“He was in a shipwreck. He was at Jamestown. He was on the Mayflower. And maybe, just maybe, he’s in Shakespeare’s The Tempest.
Stephen Hopkins was the only passenger on the Mayflower who had previously been to the Americas. Eleven years before the Mayflower landed in what is now Massachusetts, Hopkins sailed aboard the Sea Venture, a ship bound for Jamestown, VA that was blown off-course by a hurricane and wrecked in Bermuda. Among Hopkins’s fellow passengers on the Sea Venture was William Strachey, a poet and playwright whose account of the ill-fated voyage may have inspired Shakespeare’s The Tempest.”
We have new premiums for donations to our scholarship fund, a new 400th anniversary lapel pin and a 400th anniversary commemorative two-piece medal. See “Scholarship Fundraiser” page above. Some prints of the Mayflower from Past Missouri Governor Cedric Hustace are still available as premiums as well.
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Anyone who has been to our house learns quickly that we are bibliophiles but, being new to the Mayflower Society, I have a lot of catching up to do. So, when I had an opportunity to pick up an 1865 edition of Mourt’s Relation, I jumped on it. For those of you who don’t know what Mourt’s Relation is, imagine it as a diary of the first two years of the New Plymouth colony, mostly written by Mayflower passengers, William Bradford and Edward Winslow.
In his full history of New Plymouth colony, Bradford takes a broader view of time and events, but here we have descriptions in far more detail over a shorter period of time. I haven’t finished the account yet, having reached December 1620, but so far the explorers have disturbed native graves, ransacked caches of corn (with the promised to recompense), and attempted to find natives (without much luck). Sickness and death have come upon them. Francis Billington has caught the Mayflower on fire and Peregrine White has just been born. What I shouldn’t find surprising is just how inquisitive the colonists were about what they found as well as how they might earn money.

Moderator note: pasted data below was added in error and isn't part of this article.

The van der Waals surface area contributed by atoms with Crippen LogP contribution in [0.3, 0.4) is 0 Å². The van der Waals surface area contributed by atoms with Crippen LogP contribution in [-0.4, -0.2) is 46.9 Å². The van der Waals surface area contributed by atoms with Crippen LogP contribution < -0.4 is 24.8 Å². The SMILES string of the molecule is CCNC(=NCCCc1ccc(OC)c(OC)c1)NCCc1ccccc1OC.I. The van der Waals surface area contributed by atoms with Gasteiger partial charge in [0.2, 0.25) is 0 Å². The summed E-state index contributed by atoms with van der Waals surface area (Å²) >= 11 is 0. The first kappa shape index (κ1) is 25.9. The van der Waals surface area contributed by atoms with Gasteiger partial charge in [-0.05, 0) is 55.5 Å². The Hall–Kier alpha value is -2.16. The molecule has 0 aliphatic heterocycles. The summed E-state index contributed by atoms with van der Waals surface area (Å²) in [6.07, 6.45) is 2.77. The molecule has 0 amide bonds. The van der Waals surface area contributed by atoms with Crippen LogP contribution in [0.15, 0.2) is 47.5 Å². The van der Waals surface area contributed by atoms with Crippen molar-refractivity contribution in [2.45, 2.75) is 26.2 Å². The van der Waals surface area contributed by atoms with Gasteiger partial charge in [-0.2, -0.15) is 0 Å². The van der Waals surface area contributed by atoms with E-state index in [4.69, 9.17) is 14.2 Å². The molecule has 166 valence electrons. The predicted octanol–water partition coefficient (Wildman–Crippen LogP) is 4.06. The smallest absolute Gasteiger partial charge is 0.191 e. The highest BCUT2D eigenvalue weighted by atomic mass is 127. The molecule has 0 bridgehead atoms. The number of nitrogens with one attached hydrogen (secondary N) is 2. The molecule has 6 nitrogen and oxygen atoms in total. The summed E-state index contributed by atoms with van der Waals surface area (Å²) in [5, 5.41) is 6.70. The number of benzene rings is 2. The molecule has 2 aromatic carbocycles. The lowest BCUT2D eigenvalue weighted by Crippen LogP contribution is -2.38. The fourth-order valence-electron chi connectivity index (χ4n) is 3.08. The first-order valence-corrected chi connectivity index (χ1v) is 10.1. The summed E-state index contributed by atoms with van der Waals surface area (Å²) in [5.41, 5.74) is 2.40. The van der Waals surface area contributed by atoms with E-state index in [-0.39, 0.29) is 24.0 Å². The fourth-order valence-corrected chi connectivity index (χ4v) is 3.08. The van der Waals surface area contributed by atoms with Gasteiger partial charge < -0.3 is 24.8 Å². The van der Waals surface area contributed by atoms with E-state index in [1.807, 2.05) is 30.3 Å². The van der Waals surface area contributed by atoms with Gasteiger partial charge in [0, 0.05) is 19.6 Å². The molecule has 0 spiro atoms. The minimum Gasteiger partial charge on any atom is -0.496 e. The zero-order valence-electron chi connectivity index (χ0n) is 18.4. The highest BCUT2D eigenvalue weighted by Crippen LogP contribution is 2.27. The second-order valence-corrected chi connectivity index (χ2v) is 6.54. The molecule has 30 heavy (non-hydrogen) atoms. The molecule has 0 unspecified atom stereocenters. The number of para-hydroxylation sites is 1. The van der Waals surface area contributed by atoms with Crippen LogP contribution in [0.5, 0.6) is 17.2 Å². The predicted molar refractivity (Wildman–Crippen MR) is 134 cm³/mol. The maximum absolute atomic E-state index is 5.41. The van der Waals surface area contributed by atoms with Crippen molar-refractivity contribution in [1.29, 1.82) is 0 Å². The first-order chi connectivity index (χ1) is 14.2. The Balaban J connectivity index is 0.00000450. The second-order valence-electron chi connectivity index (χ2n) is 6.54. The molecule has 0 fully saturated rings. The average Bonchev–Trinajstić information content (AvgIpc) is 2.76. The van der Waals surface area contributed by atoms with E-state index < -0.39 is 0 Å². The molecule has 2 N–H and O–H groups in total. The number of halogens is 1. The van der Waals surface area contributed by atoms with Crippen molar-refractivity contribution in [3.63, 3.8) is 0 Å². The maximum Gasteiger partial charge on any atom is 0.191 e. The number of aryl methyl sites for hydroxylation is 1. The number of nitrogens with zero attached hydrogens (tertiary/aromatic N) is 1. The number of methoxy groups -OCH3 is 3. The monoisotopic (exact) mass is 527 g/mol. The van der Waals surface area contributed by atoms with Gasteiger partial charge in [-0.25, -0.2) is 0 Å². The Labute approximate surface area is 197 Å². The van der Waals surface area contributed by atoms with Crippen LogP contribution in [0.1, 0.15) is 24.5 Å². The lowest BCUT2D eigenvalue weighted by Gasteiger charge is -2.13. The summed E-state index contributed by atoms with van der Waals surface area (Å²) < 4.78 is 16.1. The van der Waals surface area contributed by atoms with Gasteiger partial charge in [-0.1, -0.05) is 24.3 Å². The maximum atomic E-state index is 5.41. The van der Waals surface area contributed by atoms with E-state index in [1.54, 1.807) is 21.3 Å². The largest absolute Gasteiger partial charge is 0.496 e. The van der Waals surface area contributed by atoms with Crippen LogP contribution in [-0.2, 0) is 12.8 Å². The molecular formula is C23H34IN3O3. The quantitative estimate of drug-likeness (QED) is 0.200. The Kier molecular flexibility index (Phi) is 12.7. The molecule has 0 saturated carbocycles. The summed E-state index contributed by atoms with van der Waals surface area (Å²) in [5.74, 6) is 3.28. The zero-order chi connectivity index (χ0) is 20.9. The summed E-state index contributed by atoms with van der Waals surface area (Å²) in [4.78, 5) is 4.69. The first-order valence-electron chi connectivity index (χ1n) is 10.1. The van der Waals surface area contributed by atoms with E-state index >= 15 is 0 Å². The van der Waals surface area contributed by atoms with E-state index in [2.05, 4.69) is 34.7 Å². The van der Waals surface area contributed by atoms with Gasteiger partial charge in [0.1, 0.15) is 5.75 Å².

This particular printing was the first in a series of limited editions of the “Library of New-England History.” This particular book had notes by Henry Martyn Dexter and is faithfully reproduced with the same orthography, punctuation, and ornamental designs. What recommends it (and others in the series) is the extensive introduction and footnotes, which cross-reference other contemporary accounts. Also, what makes this most valuable are the maps – two huge foldout maps drawn just for this edition. The first shows the assumed explorations around Cape Cod. The second shows the settlement of New Plymouth with Duxbury to the north.
If you’ve not read Mourt’s Relation, I suggest you do. At the moment, I am reading without consulting the footnotes, which I’ll do the second time around. It is amazing that we have so much primary accounts available to us. We should take advantage of that.